TV Stations' Cash Flow Is Better Performance Measure Than Core Advertising

Cash flow should be the key measure of TV station groups' performance -- not core advertising revenue results, says a report from Moody’s Investors Service.

Moody’s says EBITDA -- earnings before interest taxes and depreciation and amortization, also known as cash flow -- is a more accurate measure, as it counts all revenue results, including retransmission fees from pay TV providers.

“As retransmission fees have grown substantially, the revenue model has grown balanced, stable and predictable,” says the report.

Moody’s says this is necessary because “core advertising growth is flat, but retransmission fees are growing at a mid-teen percentage basis.” Near-term growth of TV stations' cash flow -- EBITDA -- looks to climb by nearly 6%.

TV stations' revenue models have shifted more share to retransmission fees from just advertising sales. Industry-wide, Moody’s expects retransmission revenues to “generate 30% to 40% of total revenue in the next 12 to 18 months, on average.”  



Looking at the pure-play big TV station groups, Sinclair Broadcast Group will have the highest weighted EBITBA industry share at the end of 2018 -- 30.3%, which includes the pending Tribune Media acquisition. Univision is next at 23.5%, followed by Nexstar Media Group with 16.2%; Tegna Inc. at 15.6%; Gray Television with 6.1%; and E.W. Scripps at 4.2%.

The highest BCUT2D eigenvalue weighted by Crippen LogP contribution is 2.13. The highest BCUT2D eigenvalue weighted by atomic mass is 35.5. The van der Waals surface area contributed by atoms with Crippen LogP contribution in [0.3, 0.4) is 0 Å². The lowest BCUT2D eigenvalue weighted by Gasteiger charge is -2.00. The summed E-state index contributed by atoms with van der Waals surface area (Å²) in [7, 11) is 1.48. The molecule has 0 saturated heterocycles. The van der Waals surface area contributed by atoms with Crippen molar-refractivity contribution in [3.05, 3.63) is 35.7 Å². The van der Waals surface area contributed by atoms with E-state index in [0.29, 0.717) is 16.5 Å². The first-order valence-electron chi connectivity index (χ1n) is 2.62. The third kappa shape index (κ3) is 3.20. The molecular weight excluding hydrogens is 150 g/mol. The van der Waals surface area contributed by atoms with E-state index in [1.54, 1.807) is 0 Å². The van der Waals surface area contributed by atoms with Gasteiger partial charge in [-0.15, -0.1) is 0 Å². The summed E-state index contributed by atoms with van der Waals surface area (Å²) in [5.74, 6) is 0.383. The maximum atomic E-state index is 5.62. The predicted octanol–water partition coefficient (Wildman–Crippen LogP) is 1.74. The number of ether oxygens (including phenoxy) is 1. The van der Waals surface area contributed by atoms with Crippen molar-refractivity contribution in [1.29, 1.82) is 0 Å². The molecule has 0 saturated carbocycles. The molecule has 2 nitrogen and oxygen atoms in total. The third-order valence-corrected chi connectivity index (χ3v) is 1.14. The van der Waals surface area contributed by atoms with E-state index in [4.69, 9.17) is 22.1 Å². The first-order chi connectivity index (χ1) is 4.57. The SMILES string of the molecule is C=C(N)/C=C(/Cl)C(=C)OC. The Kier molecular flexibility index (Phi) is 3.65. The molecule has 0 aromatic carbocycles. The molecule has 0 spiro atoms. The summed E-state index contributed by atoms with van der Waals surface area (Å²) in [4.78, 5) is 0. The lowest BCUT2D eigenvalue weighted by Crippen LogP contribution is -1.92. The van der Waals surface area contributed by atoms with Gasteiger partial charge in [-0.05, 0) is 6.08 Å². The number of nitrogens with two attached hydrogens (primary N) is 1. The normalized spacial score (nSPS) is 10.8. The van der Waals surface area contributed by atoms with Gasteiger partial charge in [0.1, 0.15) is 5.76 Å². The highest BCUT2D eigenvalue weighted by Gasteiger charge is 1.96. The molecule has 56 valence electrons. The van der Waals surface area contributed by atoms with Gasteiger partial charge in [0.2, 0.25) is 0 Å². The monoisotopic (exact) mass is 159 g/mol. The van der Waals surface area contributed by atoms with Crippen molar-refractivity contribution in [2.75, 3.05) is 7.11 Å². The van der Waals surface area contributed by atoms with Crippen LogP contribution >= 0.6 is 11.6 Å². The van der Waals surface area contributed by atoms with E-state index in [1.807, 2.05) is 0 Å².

Moody’s says focusing on EBITDA removes the ups and downs of analyzing the TV-station performance of its advertising sales.

“Core [ad] revenues are highly sensitive to election cycles and major sporting events, most notably the Olympics,” it notes. “Behind the noise and volatility from these events, and the challenge in estimating normal run-rate advertising revenue, each company has different cyclical exposure, given their affiliate mix, reach and geographic coverage.”

1 comment about "TV Stations' Cash Flow Is Better Performance Measure Than Core Advertising".
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  1. Ed Papazian from Media Dynamics Inc, October 27, 2017 at 1:44 p.m.

    Quite right. We use a slightly different metric but our analysis of "linear TV's profitability, which will be available to subscribers to "TV Dimensions 2018" in January, reveals that the average TV station---including money losers----makes a gross profit of about 28%. We compare this to the corresponding ratios for the broadcast TV networks and cable channels in a most interesting first time analysis.

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